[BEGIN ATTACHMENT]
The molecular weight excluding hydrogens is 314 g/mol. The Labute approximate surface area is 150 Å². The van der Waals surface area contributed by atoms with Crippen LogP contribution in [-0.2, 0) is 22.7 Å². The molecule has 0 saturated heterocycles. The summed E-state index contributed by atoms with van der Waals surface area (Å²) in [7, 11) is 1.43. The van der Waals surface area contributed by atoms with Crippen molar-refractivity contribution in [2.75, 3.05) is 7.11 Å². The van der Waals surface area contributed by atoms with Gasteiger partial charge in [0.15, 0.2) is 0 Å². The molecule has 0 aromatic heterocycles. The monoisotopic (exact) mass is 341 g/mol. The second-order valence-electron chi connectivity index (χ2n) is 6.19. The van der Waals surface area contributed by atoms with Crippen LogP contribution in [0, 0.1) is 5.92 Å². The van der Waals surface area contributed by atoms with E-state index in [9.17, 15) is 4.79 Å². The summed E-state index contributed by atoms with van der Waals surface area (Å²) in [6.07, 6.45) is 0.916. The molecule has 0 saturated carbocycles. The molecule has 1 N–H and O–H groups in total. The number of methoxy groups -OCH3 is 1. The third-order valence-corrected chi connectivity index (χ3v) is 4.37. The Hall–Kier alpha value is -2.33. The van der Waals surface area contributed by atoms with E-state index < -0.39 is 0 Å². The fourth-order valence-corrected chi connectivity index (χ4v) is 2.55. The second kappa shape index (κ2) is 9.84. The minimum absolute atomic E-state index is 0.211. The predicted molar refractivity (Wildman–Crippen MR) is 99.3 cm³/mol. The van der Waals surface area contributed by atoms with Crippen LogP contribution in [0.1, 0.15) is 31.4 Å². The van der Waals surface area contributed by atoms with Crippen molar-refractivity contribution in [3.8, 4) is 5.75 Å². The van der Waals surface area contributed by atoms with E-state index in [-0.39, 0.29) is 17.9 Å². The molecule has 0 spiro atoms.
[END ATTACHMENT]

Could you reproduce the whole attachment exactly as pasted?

The molecular weight excluding hydrogens is 314 g/mol. The Labute approximate surface area is 150 Å². The van der Waals surface area contributed by atoms with Crippen LogP contribution in [-0.2, 0) is 22.7 Å². The molecule has 0 saturated heterocycles. The summed E-state index contributed by atoms with van der Waals surface area (Å²) in [7, 11) is 1.43. The van der Waals surface area contributed by atoms with Crippen molar-refractivity contribution in [2.75, 3.05) is 7.11 Å². The van der Waals surface area contributed by atoms with Gasteiger partial charge in [0.15, 0.2) is 0 Å². The molecule has 0 aromatic heterocycles. The monoisotopic (exact) mass is 341 g/mol. The second-order valence-electron chi connectivity index (χ2n) is 6.19. The van der Waals surface area contributed by atoms with Crippen LogP contribution in [0, 0.1) is 5.92 Å². The van der Waals surface area contributed by atoms with E-state index in [9.17, 15) is 4.79 Å². The summed E-state index contributed by atoms with van der Waals surface area (Å²) in [6.07, 6.45) is 0.916. The molecule has 0 saturated carbocycles. The molecule has 1 N–H and O–H groups in total. The number of methoxy groups -OCH3 is 1. The third-order valence-corrected chi connectivity index (χ3v) is 4.37. The Hall–Kier alpha value is -2.33. The van der Waals surface area contributed by atoms with E-state index < -0.39 is 0 Å². The fourth-order valence-corrected chi connectivity index (χ4v) is 2.55. The second kappa shape index (κ2) is 9.84. The minimum absolute atomic E-state index is 0.211. The predicted molar refractivity (Wildman–Crippen MR) is 99.3 cm³/mol. The van der Waals surface area contributed by atoms with Crippen LogP contribution in [0.1, 0.15) is 31.4 Å². The van der Waals surface area contributed by atoms with Crippen molar-refractivity contribution in [3.8, 4) is 5.75 Å². The van der Waals surface area contributed by atoms with E-state index in [-0.39, 0.29) is 17.9 Å². The molecule has 0 spiro atoms.